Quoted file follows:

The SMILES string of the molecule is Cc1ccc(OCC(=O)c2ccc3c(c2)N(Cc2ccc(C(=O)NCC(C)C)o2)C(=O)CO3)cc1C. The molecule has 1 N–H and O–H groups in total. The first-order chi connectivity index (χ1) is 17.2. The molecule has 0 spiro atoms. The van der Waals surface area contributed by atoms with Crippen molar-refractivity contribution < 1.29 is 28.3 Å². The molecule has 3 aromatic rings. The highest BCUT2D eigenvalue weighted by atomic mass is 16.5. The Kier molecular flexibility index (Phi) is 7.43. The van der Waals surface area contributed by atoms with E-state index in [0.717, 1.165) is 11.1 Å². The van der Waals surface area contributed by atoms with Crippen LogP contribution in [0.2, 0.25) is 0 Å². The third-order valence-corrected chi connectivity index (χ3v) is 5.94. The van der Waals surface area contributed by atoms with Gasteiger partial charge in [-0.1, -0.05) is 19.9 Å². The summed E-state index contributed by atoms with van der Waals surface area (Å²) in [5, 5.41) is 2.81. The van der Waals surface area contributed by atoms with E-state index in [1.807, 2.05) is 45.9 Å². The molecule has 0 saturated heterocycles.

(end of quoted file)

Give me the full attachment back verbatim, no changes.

The SMILES string of the molecule is Cc1ccc(OCC(=O)c2ccc3c(c2)N(Cc2ccc(C(=O)NCC(C)C)o2)C(=O)CO3)cc1C. The molecule has 1 N–H and O–H groups in total. The first-order chi connectivity index (χ1) is 17.2. The molecule has 0 spiro atoms. The van der Waals surface area contributed by atoms with Crippen molar-refractivity contribution < 1.29 is 28.3 Å². The molecule has 3 aromatic rings. The highest BCUT2D eigenvalue weighted by atomic mass is 16.5. The Kier molecular flexibility index (Phi) is 7.43. The van der Waals surface area contributed by atoms with E-state index in [0.717, 1.165) is 11.1 Å². The van der Waals surface area contributed by atoms with Crippen LogP contribution in [0.2, 0.25) is 0 Å². The third-order valence-corrected chi connectivity index (χ3v) is 5.94. The van der Waals surface area contributed by atoms with Gasteiger partial charge in [-0.1, -0.05) is 19.9 Å². The summed E-state index contributed by atoms with van der Waals surface area (Å²) in [5, 5.41) is 2.81. The van der Waals surface area contributed by atoms with E-state index in [1.807, 2.05) is 45.9 Å². The molecule has 0 saturated heterocycles.